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Two large national brewing companies have answered the most pressing question in Utah's beer drinking culture: Yes, the 3.2 beer selection will dwindle when Oklahoma, Colorado and Kansas start allowing stronger beer in grocery stores.

"We will not be able to produce certain 3.2 beer brands and package configurations as demand declines due to the actions taken in Oklahoma, Colorado and Kansas," Anson Frericks , regional vice president for Anheuser-Busch, told The Salt Lake Tribune in an email. "Therefore, it will not be feasible to offer the full portfolio of beers that we currently offer to Utah consumers."

Frericks said it's too early to say what brands or products might go away. "We are looking into it now."

Marty Maloney, media relations manager with MillerCoors, had a similar response. "Certainly as these states enact their new laws, it will affect beer selection and availability of various packages across the retail marketplace," he said.

For months, the Utah beer and liquor industry has been speculating what would happen during the next two years when Utah and Minnesota become the only states to require weaker beer in grocery stores.

With these two confirmations, Utah now has three choices:

• Keep the current 3.2 beer law in place and hope small and midsize breweries can pick up the slack.

• Make a slight bump in the permissible alcohol level for grocery store beer from 3.2 percent to 4.8 percent.

• Allow beer of any strength — not just 3.2 — to be sold in Utah grocery and convenience stores as well as on tap at bars and restaurants.

Utah lawmakers have time to debate the options. Oklahoma's new law doesn't take effect until October 2018. Changes in Colorado and Kansas begin in 2019.

Utah brewers already are making a case for option 3.

"Why not give us the chance to sell beer at any level and let the consumer decide?" said Steve Mills, the CEO of Uinta Brewing Co., the state's largest brewer. "It would serve the public better and give Utah breweries a better chance of being competitive."

He used Uinta's most popular beer, Hop Nosh IPA, as a case in point. The India Pale Ale, with flavors of lime, grapefruit and a touch of bitter hops, "represents one-fifth of our total business, yet it is only 6 percent of our business in Utah." Because the brew contains 7.3 percent alcohol by volume (ABV), he said, "we can't sell our most popular beer in Utah grocery and convenience stores."

Grocery and convenience stores in Utah can sell only beer that is 3.2 percent alcohol by weight (or 4 percent ABV). Anything with a higher alcohol content must be sold at the state-owned liquor stores. Beer on tap at bars and restaurants also must be 3.2 percent.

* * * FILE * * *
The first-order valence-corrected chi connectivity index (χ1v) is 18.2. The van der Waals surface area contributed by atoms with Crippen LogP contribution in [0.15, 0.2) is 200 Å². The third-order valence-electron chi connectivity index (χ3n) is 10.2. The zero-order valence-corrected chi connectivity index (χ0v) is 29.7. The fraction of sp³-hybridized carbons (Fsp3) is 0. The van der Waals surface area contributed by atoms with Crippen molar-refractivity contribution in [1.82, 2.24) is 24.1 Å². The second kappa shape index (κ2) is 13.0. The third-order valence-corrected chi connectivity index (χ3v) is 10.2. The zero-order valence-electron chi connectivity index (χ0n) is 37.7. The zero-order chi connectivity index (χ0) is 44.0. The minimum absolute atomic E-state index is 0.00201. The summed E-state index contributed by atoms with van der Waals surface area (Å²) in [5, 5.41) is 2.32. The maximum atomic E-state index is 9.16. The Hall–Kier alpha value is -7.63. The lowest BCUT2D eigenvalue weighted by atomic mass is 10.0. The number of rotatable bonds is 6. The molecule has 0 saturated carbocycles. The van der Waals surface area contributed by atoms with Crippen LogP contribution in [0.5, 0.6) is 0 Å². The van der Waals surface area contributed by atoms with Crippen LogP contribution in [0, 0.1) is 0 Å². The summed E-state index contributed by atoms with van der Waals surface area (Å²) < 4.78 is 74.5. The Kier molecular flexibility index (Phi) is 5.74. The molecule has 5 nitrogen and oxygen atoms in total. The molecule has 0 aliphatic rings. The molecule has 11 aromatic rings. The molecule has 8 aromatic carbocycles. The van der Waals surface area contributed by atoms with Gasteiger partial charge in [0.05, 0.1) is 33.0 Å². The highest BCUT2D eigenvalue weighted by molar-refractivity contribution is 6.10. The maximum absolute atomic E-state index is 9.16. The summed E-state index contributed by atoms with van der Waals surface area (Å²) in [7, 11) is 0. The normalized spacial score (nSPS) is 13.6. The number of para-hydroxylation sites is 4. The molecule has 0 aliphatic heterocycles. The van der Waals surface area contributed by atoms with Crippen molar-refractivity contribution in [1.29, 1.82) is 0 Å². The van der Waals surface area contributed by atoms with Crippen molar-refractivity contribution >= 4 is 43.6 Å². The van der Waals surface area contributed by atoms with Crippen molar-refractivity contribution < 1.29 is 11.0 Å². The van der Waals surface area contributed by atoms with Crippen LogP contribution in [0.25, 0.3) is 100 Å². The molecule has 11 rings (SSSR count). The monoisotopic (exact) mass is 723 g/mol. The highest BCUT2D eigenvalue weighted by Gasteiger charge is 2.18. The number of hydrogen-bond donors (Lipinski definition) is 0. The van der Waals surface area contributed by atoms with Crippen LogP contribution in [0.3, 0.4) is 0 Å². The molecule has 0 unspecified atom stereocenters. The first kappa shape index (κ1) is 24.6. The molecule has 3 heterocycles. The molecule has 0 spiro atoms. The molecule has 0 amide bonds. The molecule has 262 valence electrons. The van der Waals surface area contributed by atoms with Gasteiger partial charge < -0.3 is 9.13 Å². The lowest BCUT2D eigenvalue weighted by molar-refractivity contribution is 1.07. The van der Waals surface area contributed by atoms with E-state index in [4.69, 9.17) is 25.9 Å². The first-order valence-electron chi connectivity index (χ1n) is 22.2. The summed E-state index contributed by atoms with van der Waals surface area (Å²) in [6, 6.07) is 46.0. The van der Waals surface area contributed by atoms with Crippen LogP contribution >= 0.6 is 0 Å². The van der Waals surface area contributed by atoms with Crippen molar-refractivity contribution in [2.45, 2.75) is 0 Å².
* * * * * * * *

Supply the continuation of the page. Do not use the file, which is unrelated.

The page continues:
State statistics show that the state-run liquor stores sell only about 6 percent — or 2 million gallons — of all the beer in the state. The majority of beer — more than 94 percent or about 32.4 million gallons — is sold annually in grocery and convenience stores.

Beer wholesalers and retailers have been pushing for a slight increase in the permissible alcohol content from 3.2 percent by weight to 4.8 percent.

The change would "capture the lion's share of the production-line beer that is out there, and consumers would not see some of these negative effects," David Davis, president and chief legal officer at Utah Food Industry Association/Utah Retail Merchants Association, told lawmakers earlier this month.

Brewers say that a small change would hurt Utah's booming beer-making industry.

"We are against a small increase because it favors large commercial breweries and comes at the expense of local craft breweries," said Peter Erickson, communications director for the Utah Brewers Guild and co-founder Epic Brewing Co.

He said there are few craft beers made in Utah that fall between 4 percent and 4.8 percent ABV, so "a bump that small does not benefit the little guy. It benefits the guy that is already huge."

Keeping the status quo is preferable to a small bump, Erickson said.

"Local craft breweries would do their best to fill the void as would regional and national craft breweries," he said. "Anything left will be gobbled up by smaller national brands like Pabst. Consumer choice will most likely increase, not decrease, and distributors and grocery stores will still have plenty of beer to sell."

But allowing higher alcohol beer in grocery stores "raises major red flags" for those involved in alcohol prevention, said Craig PoVey, a program administrator with the Utah Division of Substance Abuse and Mental Health.

"We know that availability leads to overconsumption by adults and to underage drinking," he said. "The more alcohol going into the system, the more likely you will become dependent."

This is particularly true for teens whose brains are still developing, he said. Teens are still going to drink a whole container of beer — whether its 3.2 percent or 4.8 percent alcohol. "And way too often, they are drinking more than one container," he said.